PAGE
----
There has been an ongoing debate for the last several years about the very concept of knowledge. With the advances of the internet and billions of people literally having any piece of information at their fingertips, what is the real benefit of knowledge? Why teach children facts when they can look them up in five seconds on Wikipedia or Google? Why devour trivia books (such as Uncle John’s Bathroom Reader) when any random fact is available upon request? While there will always be such people as myself who take pride in knowing as much as possible about as much as possible (I’m not a ‘know-it-all,’ I’m a ‘want to know-it-all’), what practical purpose remains for storing facts, dates, names, and events when the answer key to the world is sitting at your fingertips?
Loveleen Tandan and Danny Boyle’s delightful fable “Slumdog Millionaire” suggests that our lives can be considered a sum of our knowledge. The more we do, the more we experience, then the more we know. Hence, the more we know, the richer our lives have been and can be. The film concerns a single life, up to the age of eighteen, told against the backdrop of an event that could transform that life forever.
The plot – Jamil Malik (“Skins'” Dev Patel) has lived a tough and brutal life as an impoverished child in Mumbai, India. But now, through luck and perhaps intent, he sits in the winner’s circle of the Indian version of “Who Wants To Be A Millionaire?” As he awaits the final question that will award him 20 million rupees, he is arrested and detained by Mumbai police on suspicion of cheating. Doctors, lawyers, and scientists have never won as much money on this show, so how could a poor kid from the slums possibly know so much? With his life possibly hanging in the balance, Malik tells his interrogator the story of his life up to that point, highlighting key events that will explain how he came to know the answers to the questions thus far.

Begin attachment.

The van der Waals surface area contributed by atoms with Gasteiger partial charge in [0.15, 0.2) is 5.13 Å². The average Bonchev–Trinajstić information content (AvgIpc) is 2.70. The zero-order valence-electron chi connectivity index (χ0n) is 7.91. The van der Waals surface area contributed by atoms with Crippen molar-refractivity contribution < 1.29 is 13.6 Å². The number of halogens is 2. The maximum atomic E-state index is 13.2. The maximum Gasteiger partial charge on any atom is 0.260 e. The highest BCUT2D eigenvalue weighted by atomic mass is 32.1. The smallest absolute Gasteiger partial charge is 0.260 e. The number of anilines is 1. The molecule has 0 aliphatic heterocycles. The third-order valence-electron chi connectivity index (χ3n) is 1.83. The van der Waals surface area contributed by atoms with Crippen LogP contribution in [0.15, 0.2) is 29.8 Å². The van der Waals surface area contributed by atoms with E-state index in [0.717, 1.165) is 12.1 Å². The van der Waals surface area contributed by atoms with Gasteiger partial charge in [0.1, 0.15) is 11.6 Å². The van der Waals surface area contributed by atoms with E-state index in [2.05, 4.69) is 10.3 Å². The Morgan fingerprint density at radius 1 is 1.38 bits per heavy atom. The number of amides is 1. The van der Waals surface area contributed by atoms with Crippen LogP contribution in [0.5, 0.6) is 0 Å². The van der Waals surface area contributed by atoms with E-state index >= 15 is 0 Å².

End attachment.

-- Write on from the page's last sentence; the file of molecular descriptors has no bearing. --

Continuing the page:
That’s all you get, and that’s all you want going in. The film is a simple one, and the life of Malik sometimes flirts with cliche. But the movie succeeds as a sum of its parts, and its slow-building power becomes intoxicating. The film looks absolutely gorgeous, with widescreen vistas of India contrasting with sharp, intrusive closeups during interrogation scenes. The scenes set on the game show itself are both electric and claustrophobic, with Boyle doing his best to approximate the feeling of being on that once legendary show.
The acting is uniformly excellent, but it never stands out; never overpowers the narrative. Each of the leads is played by three different actors as they age, and each young actor blends seamlessly with the one following or proceeding. Of the case, only Anil Kapoor stands out. He has fun playing the game show host, a seemingly jovial man of shifting motives and complicated feelings about having his spotlight stolen by this genuinely interesting young man.
And, unlike several other Danny Boyle pictures, the film actually has a compelling third act and an emotionally involving climax. No spoilers, but the film does not go sliding off the rails in the manner of “28 Days Later,” “Sunshine” and “The Beach.” Granted, he was loosely adapting Vikas Swarup’s novel Q&A, but I was genuinely fearful that Boyle would once again drop the third-act ball. No worries, the last act is, if anything, superior to its somewhat dragging initial first act set-up.
In the end, Boyle and Tandan have made an enchanting story about the power of knowledge, knowledge gained from experiences and gained from life itself. The film sneaks up on the audience, slowly building emotional investment until the moviegoers are playing along with Malik and holding their breaths at the end. It is easily one of the more charming and original movies of this year and is absolutely perfect family entertainment for anyone over the age of ten. It is a celebration of not just the usual triumph of the human spirit, but a celebration of the human experience. For it’s not just what you know, it’s how you came to know it.